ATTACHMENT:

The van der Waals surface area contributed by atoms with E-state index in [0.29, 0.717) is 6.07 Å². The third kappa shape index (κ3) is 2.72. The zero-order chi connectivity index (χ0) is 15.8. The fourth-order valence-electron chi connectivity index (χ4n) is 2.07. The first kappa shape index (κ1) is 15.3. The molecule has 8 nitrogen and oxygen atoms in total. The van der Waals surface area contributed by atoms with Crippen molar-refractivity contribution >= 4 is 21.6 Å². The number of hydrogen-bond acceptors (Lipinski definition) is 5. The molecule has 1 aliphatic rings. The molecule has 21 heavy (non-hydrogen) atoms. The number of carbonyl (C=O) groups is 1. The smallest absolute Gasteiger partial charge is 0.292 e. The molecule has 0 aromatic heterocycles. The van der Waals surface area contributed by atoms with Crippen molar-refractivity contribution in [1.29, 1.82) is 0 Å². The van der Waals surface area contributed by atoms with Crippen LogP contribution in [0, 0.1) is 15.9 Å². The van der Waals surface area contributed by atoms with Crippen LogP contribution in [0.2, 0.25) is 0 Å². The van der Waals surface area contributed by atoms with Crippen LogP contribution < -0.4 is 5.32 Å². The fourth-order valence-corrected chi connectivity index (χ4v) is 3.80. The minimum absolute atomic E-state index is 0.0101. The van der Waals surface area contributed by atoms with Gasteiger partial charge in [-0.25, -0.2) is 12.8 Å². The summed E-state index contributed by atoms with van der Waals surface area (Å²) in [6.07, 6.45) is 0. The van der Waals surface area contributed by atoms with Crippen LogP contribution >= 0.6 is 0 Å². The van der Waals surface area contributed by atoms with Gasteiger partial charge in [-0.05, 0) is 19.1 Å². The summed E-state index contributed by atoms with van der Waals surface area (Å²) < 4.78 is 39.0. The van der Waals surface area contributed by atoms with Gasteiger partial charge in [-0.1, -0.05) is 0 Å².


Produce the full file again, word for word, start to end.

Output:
The van der Waals surface area contributed by atoms with E-state index in [0.29, 0.717) is 6.07 Å². The third kappa shape index (κ3) is 2.72. The zero-order chi connectivity index (χ0) is 15.8. The fourth-order valence-electron chi connectivity index (χ4n) is 2.07. The first kappa shape index (κ1) is 15.3. The molecule has 8 nitrogen and oxygen atoms in total. The van der Waals surface area contributed by atoms with Crippen molar-refractivity contribution >= 4 is 21.6 Å². The number of hydrogen-bond acceptors (Lipinski definition) is 5. The molecule has 1 aliphatic rings. The molecule has 21 heavy (non-hydrogen) atoms. The number of carbonyl (C=O) groups is 1. The smallest absolute Gasteiger partial charge is 0.292 e. The molecule has 0 aromatic heterocycles. The van der Waals surface area contributed by atoms with Crippen molar-refractivity contribution in [1.29, 1.82) is 0 Å². The van der Waals surface area contributed by atoms with Crippen LogP contribution in [0, 0.1) is 15.9 Å². The van der Waals surface area contributed by atoms with Crippen LogP contribution in [0.2, 0.25) is 0 Å². The van der Waals surface area contributed by atoms with Crippen LogP contribution < -0.4 is 5.32 Å². The fourth-order valence-corrected chi connectivity index (χ4v) is 3.80. The minimum absolute atomic E-state index is 0.0101. The van der Waals surface area contributed by atoms with Gasteiger partial charge in [-0.25, -0.2) is 12.8 Å². The summed E-state index contributed by atoms with van der Waals surface area (Å²) in [6.07, 6.45) is 0. The van der Waals surface area contributed by atoms with Crippen LogP contribution >= 0.6 is 0 Å². The van der Waals surface area contributed by atoms with Gasteiger partial charge in [-0.05, 0) is 19.1 Å². The summed E-state index contributed by atoms with van der Waals surface area (Å²) < 4.78 is 39.0. The van der Waals surface area contributed by atoms with Gasteiger partial charge in [-0.1, -0.05) is 0 Å².